As a child, I used to watch Father Knows Best. I loved the show. My own dad was wise in my eyes, just like the father on that show.
On this Father’s Day, I’m reminded of how much I admired my dad. While we didn’t always agree on everything, I guess you could say that I was “daddy’s little girl.” My dad has been gone from this earth nine years now and he’s my hero. He started life with a physical defect that prevented him from doing many things, yet I rarely heard him complain or even talk about it. In later years, he developed cancer and went blind, but he rarely focused on it. Even in his last days, he was still cracking jokes and living life to the fullest that he could. I know that those of us around him had a much harder time with his passing than he did. He made such an impression on the Hospice staff who cared for him those months at the end, that they ended up recounting their stories about him at his funeral. It was the most beautiful celebration of a life I’ve ever been part of.
Looking back, I see how influential my dad was: my dad gave acceptance. He saw the positive in every situation. He told funny stories. He had fun. He knew how to really live life! Like most parents, he wanted the best for me. He had a beautiful way of expressing that sentiment: straight from his heart, in the form of unconditional love. He saw me for who I truly was. Even if he disagreed with my choices, he always expressed himself in a way that made it easy for me to hear the wisdom behind his message. I didn’t really know that he disagreed! He would say, “I just want you to be happy,” and gently offered some alternative ways of looking at things. He didn’t judge me or criticize me. Truly, I see that he was the best example of parenting I have seen. He let me be me. From an Abraham-Hicks’ perspective, he parented most of the time from inside the Vortex!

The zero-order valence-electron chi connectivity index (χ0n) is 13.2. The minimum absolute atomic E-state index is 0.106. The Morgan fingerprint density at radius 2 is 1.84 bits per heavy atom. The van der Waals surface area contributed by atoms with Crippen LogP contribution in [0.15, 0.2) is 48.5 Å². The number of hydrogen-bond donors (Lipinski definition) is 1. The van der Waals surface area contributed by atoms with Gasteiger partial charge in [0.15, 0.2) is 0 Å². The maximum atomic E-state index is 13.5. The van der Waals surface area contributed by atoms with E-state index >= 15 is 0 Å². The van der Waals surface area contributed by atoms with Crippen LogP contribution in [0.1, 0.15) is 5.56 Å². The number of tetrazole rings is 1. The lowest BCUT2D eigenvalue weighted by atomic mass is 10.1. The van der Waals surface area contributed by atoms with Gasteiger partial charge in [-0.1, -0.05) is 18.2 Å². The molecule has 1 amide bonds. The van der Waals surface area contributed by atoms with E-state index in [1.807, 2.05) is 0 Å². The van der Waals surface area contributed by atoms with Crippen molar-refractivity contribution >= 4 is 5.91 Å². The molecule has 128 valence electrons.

He loved to fish and be in nature. We spent a lot of time out in nature: at our cabin, going fishing, just sitting around and listening to the birds or watching the squirrels. He had a respect for Mother Nature that was contagious. Looking back, I guess he got a lot of inner peace from that. We never really talked about how he felt when he connected with nature, but somehow I know that it was so.
And through all of his physical challenges, he was one big ball of laughter: always cracking jokes, always seeing the positive in every situation, always encouraging and so very wise. He saw the positive aspects of life, no matter what was happening around him and to him and for this, I am so grateful. I’m grateful he was my dad. I’m so grateful that I had a chance to experience a relationship that allowed me to grow and to be who I am.
Dad, thank you for the memories. Thank you for your wisdom. You really did know best! Thanks for all the laughter and fun!
Happy Father’s Day to all “dads” out there!